Since the first days of the Krumlov monastery area, its gardens have been its integral part. The grounds of Clarissine gardens have been functionally divided into separate specialised parts and ensured the nuns' livelihood. They grew fruits, vegetables, spices and healing plants as well as the flowers for decorating the church. The Clarissine garden (so-called 'virgin garden ') has been since the beginning most likely divided in two parts. The upper 'virgin garden' lay on an elevated patch between the city walls and Clarissine and Minorite convents. It was probably the location of kitchen gardens and an orchard. The lower 'virgin garden' spanned the vast flat area of the former Vltava river floodplain. Also here was an orchard with green grass plains and a fish stew. The gardens of the Clarissine monastery, now defunct, were with their arrangement an example of a typical medieval monastery garden. They were similar in form to the gardens of the neighbouring Minorite monastery. The Minorite garden has since the beginning been located in the part of the garden between the Brewery street and the main gate of the Minorite monastery area. Just like in the Clarissine gardens, also here were the gardens divided into separate garden grounds of mostly utility character. A micro-climate favourable for growing fruit trees and grape wine in the nursery garden was created by its adequate expanse, convenient location regarding the cardinal points and the enclosing garden walls. That lead to naming the area neighbouring to the monastery courtyard 'Tramin '.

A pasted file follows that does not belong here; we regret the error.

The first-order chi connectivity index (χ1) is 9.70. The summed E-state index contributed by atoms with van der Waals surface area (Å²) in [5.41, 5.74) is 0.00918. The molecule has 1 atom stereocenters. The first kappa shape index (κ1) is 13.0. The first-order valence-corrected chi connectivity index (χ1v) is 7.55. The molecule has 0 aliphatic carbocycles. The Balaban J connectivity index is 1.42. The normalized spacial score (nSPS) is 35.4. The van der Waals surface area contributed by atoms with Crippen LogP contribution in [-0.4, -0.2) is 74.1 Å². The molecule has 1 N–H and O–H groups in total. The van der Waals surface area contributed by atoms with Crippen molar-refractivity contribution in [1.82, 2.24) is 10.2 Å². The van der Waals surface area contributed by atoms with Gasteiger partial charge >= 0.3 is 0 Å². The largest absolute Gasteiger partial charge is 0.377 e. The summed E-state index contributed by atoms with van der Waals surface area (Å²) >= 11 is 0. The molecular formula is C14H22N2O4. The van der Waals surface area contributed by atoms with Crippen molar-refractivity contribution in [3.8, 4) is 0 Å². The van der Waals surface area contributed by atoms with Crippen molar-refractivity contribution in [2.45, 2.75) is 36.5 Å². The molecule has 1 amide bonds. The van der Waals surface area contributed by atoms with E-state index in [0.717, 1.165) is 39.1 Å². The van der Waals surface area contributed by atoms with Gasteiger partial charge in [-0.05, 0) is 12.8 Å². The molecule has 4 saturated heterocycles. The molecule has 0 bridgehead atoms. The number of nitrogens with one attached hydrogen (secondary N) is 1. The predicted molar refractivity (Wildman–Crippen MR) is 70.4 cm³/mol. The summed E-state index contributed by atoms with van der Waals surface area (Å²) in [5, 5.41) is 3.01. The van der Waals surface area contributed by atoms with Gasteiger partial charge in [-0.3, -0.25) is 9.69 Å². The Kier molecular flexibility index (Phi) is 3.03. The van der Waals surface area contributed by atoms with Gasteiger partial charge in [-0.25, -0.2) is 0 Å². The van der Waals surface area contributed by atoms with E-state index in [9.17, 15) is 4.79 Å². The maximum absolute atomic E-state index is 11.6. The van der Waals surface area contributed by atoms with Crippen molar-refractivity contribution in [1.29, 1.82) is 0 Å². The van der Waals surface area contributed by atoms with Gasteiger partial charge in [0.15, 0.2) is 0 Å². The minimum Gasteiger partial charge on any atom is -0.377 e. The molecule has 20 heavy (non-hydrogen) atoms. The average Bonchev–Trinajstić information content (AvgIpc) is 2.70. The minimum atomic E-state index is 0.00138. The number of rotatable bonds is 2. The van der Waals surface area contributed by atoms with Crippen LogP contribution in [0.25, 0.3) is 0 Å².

The existence of a garden altar proves that this area of the fruit garden also had a part, so-called viridarium, devoted to leisure time and gratification. Kitchen or utility gardens served to ensure the livelihood of the friars. The vegetable garden lay east ofthe Minorite convent, which is where the monastery kitchen was also located in the past along with a brick annex on the enclosing wall of the garden near the brewery, which served a similar thth century the and purpose. The garden used to be more spacious in this part but in the 17th and 18th century, the Krumlov estate administration bought its portion for the brewery (the 'ice building' in 1685). The wings of monastery buildings were open through ambit arcades into a so-called paradise court and surrounded a square area called to paradise garden. There was a stone water tank in the middle, and towards it ran paths dividing the garden into four equal fields. In flower beds, healing plants and decoration flowers for the church were grown. The cemeteries of the regulars were found in the monasrtery areas. The original cemetery of the former Minorite monastery lay between the Chapel of St. Anne and the monastery church. It was planted by fruit trees as a symbolic depiction of resurrection.
The current appearance of the monastery garden stems from preserved records and offers its visitors an agreeable area for leisure and relaxation. The wine yard was newly planted with durable sorts of wine suitable for local climate. The visitors can admire herbal, flower or vegetable patches. Monastery gardens also serve as a cosy place for concerts and other socio-cultural activities.